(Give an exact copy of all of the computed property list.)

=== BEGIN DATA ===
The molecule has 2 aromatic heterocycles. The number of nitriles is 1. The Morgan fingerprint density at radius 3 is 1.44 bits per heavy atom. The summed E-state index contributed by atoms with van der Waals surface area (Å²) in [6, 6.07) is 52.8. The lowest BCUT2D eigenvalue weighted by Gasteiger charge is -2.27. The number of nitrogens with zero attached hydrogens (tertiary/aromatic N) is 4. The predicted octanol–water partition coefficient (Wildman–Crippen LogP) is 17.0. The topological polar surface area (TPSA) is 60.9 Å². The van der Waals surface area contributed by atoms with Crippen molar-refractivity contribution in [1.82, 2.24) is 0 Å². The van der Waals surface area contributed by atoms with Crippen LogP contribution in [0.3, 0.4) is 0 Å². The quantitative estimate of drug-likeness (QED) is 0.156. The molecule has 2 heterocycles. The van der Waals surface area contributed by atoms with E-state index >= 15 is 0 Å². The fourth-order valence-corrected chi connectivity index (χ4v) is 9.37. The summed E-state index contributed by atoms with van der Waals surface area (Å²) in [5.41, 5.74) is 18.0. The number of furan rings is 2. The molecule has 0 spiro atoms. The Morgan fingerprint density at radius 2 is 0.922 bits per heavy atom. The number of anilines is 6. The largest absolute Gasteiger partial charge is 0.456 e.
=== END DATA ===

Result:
The molecule has 2 aromatic heterocycles. The number of nitriles is 1. The Morgan fingerprint density at radius 3 is 1.44 bits per heavy atom. The summed E-state index contributed by atoms with van der Waals surface area (Å²) in [6, 6.07) is 52.8. The lowest BCUT2D eigenvalue weighted by Gasteiger charge is -2.27. The number of nitrogens with zero attached hydrogens (tertiary/aromatic N) is 4. The predicted octanol–water partition coefficient (Wildman–Crippen LogP) is 17.0. The topological polar surface area (TPSA) is 60.9 Å². The van der Waals surface area contributed by atoms with Crippen molar-refractivity contribution in [1.82, 2.24) is 0 Å². The van der Waals surface area contributed by atoms with Crippen LogP contribution in [0.3, 0.4) is 0 Å². The quantitative estimate of drug-likeness (QED) is 0.156. The molecule has 2 heterocycles. The van der Waals surface area contributed by atoms with E-state index >= 15 is 0 Å². The fourth-order valence-corrected chi connectivity index (χ4v) is 9.37. The summed E-state index contributed by atoms with van der Waals surface area (Å²) in [5.41, 5.74) is 18.0. The number of furan rings is 2. The molecule has 0 spiro atoms. The Morgan fingerprint density at radius 2 is 0.922 bits per heavy atom. The number of anilines is 6. The largest absolute Gasteiger partial charge is 0.456 e.